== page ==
IBM says: “Shadow IT is any software, hardware or IT resource used on an enterprise network without the IT department’s approval and often without IT’s knowledge or oversight.” And according to Randori’s State of Attack Surface Management 2022 report, nearly 7 in 10 organisations have been compromised by shadow IT in the past year. Full details here: https://www.ibm.com/topics/shadow-it#:~:text=Sharing%20work%20files%20on%20a,malicious%20assets%20planted%20by%20hackers.
Shadow IT is the insidious, creeping, adoption of unauthorised applications (or unauthorised devices), often as short cuts, to get the job done, such as the use of consumer apps for business communications. For example, sending a message to a colleague to arrange the logistics for a stop at a coffee shop before a meeting. This sounds so innocent, yet can be the thin end of the wedge, as the app gradually becomes a ‘de facto’ key application across the organisation and is used for more sensitive corporate scenarios. The habit is formed, it spreads across the enterprise and people are using these consumer apps to discuss business, putting sensitive corporate data at risk. Here’s how.
How do you separate business and personal data?
If your employees are using their own phones (i.e. BYOD) to send and receive work-related information, it begs the question, who owns those messages?
If it’s work data, then the business owns it, even if it’s held on a personally owned device. But while the business owns it, they don’t control it. This is an important point because what happens if the data is forwarded to an unauthorised third party? Could there be GDPR issues? What if the data is misused, causing embarrassment to the business, or harming reputation? Were the WhatsApp messages that ex-Minister Matt Hancock shared with a hostile journalist really his to share? They were on his phone, but discussed matters of state, and involved colleagues. Our previous blog gives the details of this sorry episode, and the very serious risk that the use of such apps pose to corporate data. https://www.armourcomms.com/2023/03/20/the-hancock-saga-exactly-how-not-to-manage-sensitive-information/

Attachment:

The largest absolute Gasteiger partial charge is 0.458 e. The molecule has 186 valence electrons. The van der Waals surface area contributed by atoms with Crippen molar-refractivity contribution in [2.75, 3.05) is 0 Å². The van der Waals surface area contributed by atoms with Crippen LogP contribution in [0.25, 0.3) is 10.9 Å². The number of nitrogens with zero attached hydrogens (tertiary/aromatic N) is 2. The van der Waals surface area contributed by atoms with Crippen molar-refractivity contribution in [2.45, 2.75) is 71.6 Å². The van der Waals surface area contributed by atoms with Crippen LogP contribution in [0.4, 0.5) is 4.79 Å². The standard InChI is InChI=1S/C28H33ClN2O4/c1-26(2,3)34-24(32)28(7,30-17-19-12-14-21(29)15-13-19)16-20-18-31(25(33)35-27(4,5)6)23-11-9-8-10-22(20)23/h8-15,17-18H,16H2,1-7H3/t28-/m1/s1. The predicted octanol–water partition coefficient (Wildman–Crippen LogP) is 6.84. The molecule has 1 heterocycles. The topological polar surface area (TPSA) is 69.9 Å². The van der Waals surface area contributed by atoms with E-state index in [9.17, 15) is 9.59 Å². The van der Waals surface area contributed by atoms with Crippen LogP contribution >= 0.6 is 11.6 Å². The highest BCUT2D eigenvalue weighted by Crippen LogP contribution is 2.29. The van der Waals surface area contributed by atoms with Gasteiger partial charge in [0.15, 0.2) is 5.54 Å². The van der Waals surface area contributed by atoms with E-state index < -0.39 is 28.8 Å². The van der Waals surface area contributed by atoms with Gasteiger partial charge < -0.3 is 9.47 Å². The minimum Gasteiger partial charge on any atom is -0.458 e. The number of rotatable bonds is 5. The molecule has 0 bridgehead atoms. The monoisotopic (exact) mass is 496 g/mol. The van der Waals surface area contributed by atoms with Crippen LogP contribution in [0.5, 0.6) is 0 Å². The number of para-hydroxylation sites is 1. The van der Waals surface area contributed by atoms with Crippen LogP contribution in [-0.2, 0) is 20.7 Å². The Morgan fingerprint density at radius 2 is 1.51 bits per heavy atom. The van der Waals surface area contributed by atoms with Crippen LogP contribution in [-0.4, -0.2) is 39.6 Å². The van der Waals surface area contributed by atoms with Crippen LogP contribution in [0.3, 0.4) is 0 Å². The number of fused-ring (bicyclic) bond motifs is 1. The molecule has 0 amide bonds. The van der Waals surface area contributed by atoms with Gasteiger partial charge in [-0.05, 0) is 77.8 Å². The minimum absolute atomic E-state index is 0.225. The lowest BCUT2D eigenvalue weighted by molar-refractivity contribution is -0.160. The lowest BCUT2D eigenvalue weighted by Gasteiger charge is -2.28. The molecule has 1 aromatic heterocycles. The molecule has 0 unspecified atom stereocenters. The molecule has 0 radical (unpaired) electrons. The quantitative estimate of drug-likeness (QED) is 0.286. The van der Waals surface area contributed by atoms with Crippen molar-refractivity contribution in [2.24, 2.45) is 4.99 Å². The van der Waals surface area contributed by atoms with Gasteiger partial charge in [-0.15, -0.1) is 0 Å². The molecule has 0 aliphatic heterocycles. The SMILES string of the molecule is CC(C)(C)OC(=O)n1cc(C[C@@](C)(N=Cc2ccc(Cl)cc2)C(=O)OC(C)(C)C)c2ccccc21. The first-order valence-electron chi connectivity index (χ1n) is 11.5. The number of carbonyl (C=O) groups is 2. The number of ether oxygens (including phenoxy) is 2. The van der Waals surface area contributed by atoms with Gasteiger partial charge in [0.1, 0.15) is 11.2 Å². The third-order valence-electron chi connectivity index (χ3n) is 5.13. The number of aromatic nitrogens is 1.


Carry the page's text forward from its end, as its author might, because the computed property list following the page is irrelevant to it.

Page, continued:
How do you leverage BYOD safely?
BYOD devices provide benefits to both employee and organisation. No one really wants to carry two phones around, so using personal devices is great for the employee. However, while utilising the tech that staff already have is a siren call for managers looking to make the most of IT budgets, it does bring with it a range of risks, of which managing data on a device that the organisation doesn’t own is key. Mitigating the risk to corporate data could be done with any number of mobile device management solutions, but people are extremely resistant to having their personal property controlled in this manner. The trick is to securely separate work data from home data.
How do you combat the risk of consumer apps in business?
Providing a separate app for all business communications puts you back in control of your data while enabling the use of BYOD devices.
A separate app for business communications means that all work data is ring-fenced in a secure platform. It avoids data, photos/images, and documents being leaked to other non-managed applications on the phone. Ideally, it also provides a secure audit facility, meaning that a copy of all communications and associated files are saved and can be reviewed later, subject to the appropriate security processes (crucial in regulated industries). This audit feature needs to work even if the original messages have been deleted from the user’s device (whether through normal use or in an attempt to hide misuse), something that simply can’t be achieved with a consumer app.
Keeping control of data
With a built for purpose, secure by design communications solution, the organisation can retain control of its messages/communications data, even after sending. Features like Message Burn mean that a message can be set to delete after a set amount of time, either after it has been sent, or after it has been read. This feature should be configurable by the individual sender, or by central administration as part of a group security policy. Furthermore, central administration features should be able to ensure t all messages can be deleted from devices after a set time, say 30 days.
Central administration and a controlled environment also mean that only invited people can join the collaboration/communications group. This significantly reduces the risk from phishing and deep fake scams because people always know who they are communicating with. Only authorised users can access the app, making it much more difficult to spoof an identity.
Secure communications apps such as Armour Mobile are every bit as easy and intuitive for end users, providing a very similar experience to using consumer-grade apps. Not only does using a specific application for business purposes keep your enterprise data under your control, it also fosters a more security-conscious approach to safeguarding data throughout your organisation, and it helps to mitigate one of the biggest risks of shadow IT within the enterprise – the use of consumer apps for business.
For more information about how Armour Comms can help your organisation combat the creep of shadow IT and keep control of business data, even on BYOD devices, contact us today.